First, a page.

The espresso is also a very good temperature and a well-rounded, robust affair — as you’d expect from a perfectly roasted Robusta.

I write “Cappuccino” in quotation marks because the Philips 3200 LatteGo not only puts this coffee together the wrong way but also makes it look like a Latte. Usually, the espresso goes into the cup first, then the milk. Philips does it the other way around for some reason.

Preparing milk froth with the Philips 3200 LatteGo.

Don’t get me wrong: this isn’t the end of the world, but it does cause confusion — not just for me but also for those who’ve tried the Philips 3200 LatteGo.

Aside from microfoam’s serious density, the espresso and milk froth from the super-automatic espresso machine are more than drinkable. It’s just that I’d have liked it if you could somehow tweak the microfoam’s consistency — which isn’t a problem with the DeLonghi Dinamica.

How's Cleaning the Philips 3200 LatteGo? No Biggie

With its two-part milk frothing system, the Philips 3200 LatteGo scores well when it comes to cleaning, though in other respects, it’s on par with other good competitor products.

In other words, what should be removable is — from the brew group to the milk container.

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It’s also great that you can remove the main things, such as the water tank, coffee grounds container and brew group from the front or side. So no need to fumble around blindly behind the super-automatic.

Overall, I give the Philips fully automatic machine a high score for cleaning. It really does make life easy.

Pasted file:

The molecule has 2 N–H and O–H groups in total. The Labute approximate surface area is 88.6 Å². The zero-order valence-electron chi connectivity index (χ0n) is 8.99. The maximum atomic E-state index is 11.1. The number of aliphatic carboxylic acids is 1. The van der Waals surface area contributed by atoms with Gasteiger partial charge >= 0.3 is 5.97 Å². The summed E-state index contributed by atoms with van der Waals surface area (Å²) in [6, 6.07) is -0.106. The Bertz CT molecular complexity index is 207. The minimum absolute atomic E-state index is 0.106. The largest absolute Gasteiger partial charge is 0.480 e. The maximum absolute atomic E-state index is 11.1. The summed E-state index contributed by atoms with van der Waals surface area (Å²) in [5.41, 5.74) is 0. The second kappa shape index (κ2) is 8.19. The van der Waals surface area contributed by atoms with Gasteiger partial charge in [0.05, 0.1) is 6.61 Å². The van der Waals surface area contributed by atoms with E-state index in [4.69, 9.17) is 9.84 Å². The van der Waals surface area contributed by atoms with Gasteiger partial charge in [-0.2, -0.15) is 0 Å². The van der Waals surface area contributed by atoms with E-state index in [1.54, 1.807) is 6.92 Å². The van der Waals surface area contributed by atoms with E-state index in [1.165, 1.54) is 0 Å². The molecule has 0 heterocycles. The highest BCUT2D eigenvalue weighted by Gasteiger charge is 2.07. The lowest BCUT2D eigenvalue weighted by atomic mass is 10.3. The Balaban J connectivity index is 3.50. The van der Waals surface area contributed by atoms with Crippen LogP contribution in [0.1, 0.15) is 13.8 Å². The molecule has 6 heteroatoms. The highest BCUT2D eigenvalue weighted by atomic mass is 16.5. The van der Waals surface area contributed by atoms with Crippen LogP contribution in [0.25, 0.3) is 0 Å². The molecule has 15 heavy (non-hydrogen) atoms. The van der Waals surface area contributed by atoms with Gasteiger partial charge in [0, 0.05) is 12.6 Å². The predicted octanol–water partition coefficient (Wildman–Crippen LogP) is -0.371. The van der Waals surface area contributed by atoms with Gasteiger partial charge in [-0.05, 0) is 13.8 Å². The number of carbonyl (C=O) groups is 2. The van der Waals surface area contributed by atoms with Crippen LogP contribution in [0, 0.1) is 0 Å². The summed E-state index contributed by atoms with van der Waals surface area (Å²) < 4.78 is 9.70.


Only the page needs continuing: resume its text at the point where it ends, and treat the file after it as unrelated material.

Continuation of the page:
Even more good news is the built-in water filter, which means fewer automatic descaling.

Verdict on the Philips 3200 LatteGo Review: Simplicity Does a Body Good

Ok so the Philips 3200 LatteGo doesn’t have me gushing like the DeLonghi Dinamica ECAM 350.55.B. But that’s a big ask. It’s hard to find better value for money in this price category.

High-quality simplicity

Philips 3200 LatteGo

Thought-through simplicity and decent coffee.

Highly intuitive operation

Good espresso and milk froth

High-quality construction

Compact

Generally noisy operation

Very dense milk froth

This Philips model places less on high-quality functionality than high-quality minimalism — and hits the mark. So if you’re looking for a super-automatic designed for everyday use and does the job without a lot of fuss, you’ll be happy with this machine.

Yes, the noise levels are annoying, but ultimately it’s pretty average compared to all the other models in the super-automatic espresso machine reviews. At least if you know in advance that it’s not whisper-quiet, so you can decide how much noise you can handle.

Though I was pretty fed up with the brand after the Philips LatteGo’s mixed reviews and the disastrous appearance at trade shows, this sensible super-automatic machine managed to restore some of my faith. That’s something, too, I guess.

As always, this post thrives on your comments, opinions and questions. And as usual, the entire comments section is ready and waiting for your thoughts. Thanks for reading!